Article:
• All medical reports related to the injury medical treatment, in chronological order
• All medical records of any pre-existing condition whether a comorbidity or a prior injury that has affected the medical treatment
• All treatment notes from physical therapy, acupuncturists, chiropractors, etc.
• All MRI, CT, x-ray or other diagnostic test results
• A copy of the employee’s recorded statement
• A copy of the First Report of Injury
• A copy of all surveillance tapes and reports
The documentation should be provided to the IME doctor with plenty of time for the doctor to review all the documentation prior to the IME.
A cover letter should be sent to the IME doctor when the above documents are provided to the doctor. In the cover letter, the adjuster or employer should ask questions to address the reason the IME was requested. The questions posed to the IME doctor should include:
• What is the nature of the employee’s injury?
• Is the injury:
o A new injury?
o An aggravation of a pre-existing injury?
o A reoccurrence of a prior injury?
o Not an injury, but some other medical problem?
• If an injury, was the injury a result of the described work accident?
• If an injury, is the opinion that the injury is work related based on the history provided by the employee, or is there objective medical evidence to support or to confirm the cause of the injury?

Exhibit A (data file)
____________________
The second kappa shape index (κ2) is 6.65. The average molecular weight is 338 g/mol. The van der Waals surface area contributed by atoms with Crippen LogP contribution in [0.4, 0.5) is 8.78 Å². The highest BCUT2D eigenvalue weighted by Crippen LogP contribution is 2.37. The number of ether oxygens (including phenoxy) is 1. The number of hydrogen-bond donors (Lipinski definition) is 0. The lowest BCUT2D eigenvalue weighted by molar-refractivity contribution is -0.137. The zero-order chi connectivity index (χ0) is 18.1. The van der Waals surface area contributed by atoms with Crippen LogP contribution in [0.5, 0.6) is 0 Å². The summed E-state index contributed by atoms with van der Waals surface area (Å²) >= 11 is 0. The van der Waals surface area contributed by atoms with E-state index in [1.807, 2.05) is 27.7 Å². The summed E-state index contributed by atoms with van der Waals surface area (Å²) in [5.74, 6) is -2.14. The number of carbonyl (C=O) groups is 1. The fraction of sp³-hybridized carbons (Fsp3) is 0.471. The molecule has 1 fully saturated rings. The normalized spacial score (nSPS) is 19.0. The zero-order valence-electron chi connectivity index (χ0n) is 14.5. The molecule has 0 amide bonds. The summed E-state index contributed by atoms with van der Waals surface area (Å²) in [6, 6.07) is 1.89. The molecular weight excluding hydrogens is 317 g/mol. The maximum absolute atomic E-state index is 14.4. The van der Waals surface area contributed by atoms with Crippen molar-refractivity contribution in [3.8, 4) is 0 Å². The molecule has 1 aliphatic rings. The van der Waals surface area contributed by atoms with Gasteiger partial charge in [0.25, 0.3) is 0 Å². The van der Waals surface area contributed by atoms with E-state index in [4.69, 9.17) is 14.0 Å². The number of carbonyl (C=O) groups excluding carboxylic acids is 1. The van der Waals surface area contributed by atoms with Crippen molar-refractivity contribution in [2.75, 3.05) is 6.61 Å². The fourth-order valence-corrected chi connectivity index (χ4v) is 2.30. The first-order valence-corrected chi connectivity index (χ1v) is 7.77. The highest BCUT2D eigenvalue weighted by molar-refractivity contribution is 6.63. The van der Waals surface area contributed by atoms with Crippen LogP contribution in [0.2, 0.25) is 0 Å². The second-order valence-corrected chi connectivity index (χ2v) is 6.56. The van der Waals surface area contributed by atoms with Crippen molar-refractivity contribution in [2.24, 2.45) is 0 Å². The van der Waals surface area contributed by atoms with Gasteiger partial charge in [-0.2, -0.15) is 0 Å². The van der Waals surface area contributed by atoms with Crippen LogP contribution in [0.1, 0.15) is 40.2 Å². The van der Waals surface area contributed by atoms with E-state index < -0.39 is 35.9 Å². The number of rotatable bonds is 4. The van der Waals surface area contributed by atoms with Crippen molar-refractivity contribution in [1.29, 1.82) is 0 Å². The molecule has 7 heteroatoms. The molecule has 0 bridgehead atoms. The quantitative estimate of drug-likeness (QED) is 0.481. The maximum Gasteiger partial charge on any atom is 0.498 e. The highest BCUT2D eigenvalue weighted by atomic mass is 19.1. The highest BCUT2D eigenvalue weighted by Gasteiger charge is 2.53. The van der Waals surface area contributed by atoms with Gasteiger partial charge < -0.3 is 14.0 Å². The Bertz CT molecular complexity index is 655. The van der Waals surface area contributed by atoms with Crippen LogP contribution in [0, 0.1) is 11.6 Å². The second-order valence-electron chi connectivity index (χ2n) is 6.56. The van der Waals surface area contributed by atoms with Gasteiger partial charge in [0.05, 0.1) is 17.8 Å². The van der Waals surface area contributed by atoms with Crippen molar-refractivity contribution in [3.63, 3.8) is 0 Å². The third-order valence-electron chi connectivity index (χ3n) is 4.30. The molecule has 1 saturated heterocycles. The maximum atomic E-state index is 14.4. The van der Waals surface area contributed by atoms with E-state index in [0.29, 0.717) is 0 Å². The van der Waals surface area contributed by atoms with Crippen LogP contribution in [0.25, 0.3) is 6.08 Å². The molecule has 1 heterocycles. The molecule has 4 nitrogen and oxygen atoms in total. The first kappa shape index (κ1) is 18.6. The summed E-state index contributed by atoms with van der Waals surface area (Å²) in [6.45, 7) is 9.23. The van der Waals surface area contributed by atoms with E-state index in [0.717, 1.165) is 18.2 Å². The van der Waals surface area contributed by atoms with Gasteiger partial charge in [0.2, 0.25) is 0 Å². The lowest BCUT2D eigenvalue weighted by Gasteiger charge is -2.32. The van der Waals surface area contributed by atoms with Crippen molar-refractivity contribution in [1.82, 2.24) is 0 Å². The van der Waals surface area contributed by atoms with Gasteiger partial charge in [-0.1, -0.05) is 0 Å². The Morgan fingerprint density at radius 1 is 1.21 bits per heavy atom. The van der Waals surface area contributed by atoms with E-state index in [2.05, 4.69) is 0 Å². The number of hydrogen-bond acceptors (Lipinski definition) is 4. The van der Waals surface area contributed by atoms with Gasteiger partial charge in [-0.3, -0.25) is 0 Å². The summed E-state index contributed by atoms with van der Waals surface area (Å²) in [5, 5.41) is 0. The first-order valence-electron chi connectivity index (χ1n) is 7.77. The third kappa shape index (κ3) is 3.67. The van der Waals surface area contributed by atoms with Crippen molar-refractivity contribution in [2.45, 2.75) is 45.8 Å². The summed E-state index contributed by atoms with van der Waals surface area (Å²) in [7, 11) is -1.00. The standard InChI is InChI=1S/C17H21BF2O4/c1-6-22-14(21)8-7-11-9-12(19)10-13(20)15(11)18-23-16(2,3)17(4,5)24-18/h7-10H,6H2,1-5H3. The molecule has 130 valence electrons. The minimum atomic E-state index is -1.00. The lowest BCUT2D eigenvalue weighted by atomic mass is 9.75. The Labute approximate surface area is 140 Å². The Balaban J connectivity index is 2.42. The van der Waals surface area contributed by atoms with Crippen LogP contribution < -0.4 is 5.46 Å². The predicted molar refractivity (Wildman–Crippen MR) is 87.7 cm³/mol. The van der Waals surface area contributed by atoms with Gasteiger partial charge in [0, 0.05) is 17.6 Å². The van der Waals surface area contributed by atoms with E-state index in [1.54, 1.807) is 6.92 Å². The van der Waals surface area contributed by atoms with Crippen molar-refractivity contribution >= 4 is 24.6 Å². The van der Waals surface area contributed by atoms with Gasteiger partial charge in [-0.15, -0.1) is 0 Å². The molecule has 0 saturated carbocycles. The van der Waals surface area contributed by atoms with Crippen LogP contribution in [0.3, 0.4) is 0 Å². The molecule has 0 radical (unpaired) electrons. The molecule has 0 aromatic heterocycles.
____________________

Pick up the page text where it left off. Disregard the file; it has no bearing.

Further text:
• Was the medical treatment of the injury reasonable and necessary?
• Has the employee recovered from the injury?
• If the employee has not recovered from the injury, what is the recommended course of future medical treatment?
• If the employee is at maximum medical improvement, will there be any level of permanent partial disability?
• If there is a level of permanent partial disability, what is the impairment rating?
• What restrictions, if any, will the employee have upon returning to work?
After the IME is completed; the doctor will write an IME report outlining the doctor’s findings. The IME report should be reviewed and compared with the medical reports from the employee’s doctor. Based on the findings of the IME doctor, the adjuster or employer can better determine the future activity needed on the worker’s compensation claim to move the claim forward to a conclusion.
Author Rebecca Shafer, JD, President of Amaxx Risk Solutions, Inc. is a national expert in the field of workers compensation. She is a writer, speaker, and publisher. Her expertise is working with employers to reduce workers compensation costs, and her clients include airlines, healthcare, printing/publishing, pharmaceuticals, retail, hospitality, and manufacturing. She is the author of the #1 selling book on cost containment, Workers Compensation Management Program: Reduce Costs 20% to 50%. Contact:RShafer@ReduceYourWorkersComp.com.
Editor Michael B. Stack, CPA, Director of Operations, Amaxx Risk Solutions, Inc. is an expert in employer communication systems and part of the Amaxx team helping companies reduce their workers compensation costs by 20% to 50%. He is a writer, speaker, and website publisher. www.reduceyourworkerscomp.com. Contact: firstname.lastname@example.org.